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Information and research assistance regarding the steamship R.M.S. Titanic is frequently requested from the Smithsonian Institution. To assist those interested in the topic, the following information has been prepared by the Division of Work and Industry, Transportation Collections, National Museum of American History, in cooperation with Public Inquiry Services of the Smithsonian's Office of Visitor Services.
The Titanic was a White Star Line steamship carrying the British flag. She was built by Harland and Wolff of Belfast, Ireland, at a reported cost of $7.5 million. Her specifications were:
On 10 April 1912, the Titanic commenced her maiden voyage from Southampton, England, to New York, with 2,227 passengers and crew aboard. At 11:40 p.m. on the night of 14 April, traveling at a speed of 20.5 knots, she struck an iceberg on her starboard bow. At 2:20 a.m. she sank, approximately 13.5 miles east-southeast of the position from which her distress call was transmitted. Lost at sea were 1,522 people, including passengers and crew. The 705 survivors, afloat in the ship's twenty lifeboats, were rescued within hours by the Cunard Liner, Carpathia.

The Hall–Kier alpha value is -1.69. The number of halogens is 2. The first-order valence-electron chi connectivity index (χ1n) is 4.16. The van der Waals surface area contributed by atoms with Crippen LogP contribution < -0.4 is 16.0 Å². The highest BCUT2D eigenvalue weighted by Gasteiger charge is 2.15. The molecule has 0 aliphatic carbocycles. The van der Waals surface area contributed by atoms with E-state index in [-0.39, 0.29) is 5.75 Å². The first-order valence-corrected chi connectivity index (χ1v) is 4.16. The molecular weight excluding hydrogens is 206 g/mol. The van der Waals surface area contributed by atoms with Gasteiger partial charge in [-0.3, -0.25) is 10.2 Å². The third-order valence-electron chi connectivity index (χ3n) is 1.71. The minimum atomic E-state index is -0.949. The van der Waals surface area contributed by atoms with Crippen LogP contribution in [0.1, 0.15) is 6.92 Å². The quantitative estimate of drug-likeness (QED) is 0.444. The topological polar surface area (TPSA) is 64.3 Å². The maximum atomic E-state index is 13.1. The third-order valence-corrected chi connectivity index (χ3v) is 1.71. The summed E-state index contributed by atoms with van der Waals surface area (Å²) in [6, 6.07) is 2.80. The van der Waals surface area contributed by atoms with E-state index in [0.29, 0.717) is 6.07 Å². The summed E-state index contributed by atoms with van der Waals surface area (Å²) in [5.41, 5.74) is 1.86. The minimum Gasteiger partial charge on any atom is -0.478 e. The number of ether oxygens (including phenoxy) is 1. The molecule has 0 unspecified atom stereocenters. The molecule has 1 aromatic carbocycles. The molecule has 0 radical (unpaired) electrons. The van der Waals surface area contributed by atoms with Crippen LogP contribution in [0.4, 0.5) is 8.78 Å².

The wreck of the Titanic was located by a French and American team on 1 September 1985 in 12,500 feet (3,810 m) of water about 350 miles (531 km) southeast of Newfoundland, Canada. A 1986 expedition documented the shipwreck more thoroughly.
The following photographs are available: the Titanic, starboard view (Neg. #34,460); profile and deck plans (Neg. #44,066 and Neg. #44,066-A). Information on ordering Smithsonian photographs can be found at http://photo2.si.edu/policies.html
In addition, the NMAH's new permanent exhibit On the Water opened in 2008: a section of the "Ocean Crossings" area is devoted to the story of Titanic, seen here: http://americanhistory.si.edu/onthewater/exhibition/5_3.html#Titanic
Smithsonian online exhibitions:
Prepared by the Division of Work and Industry,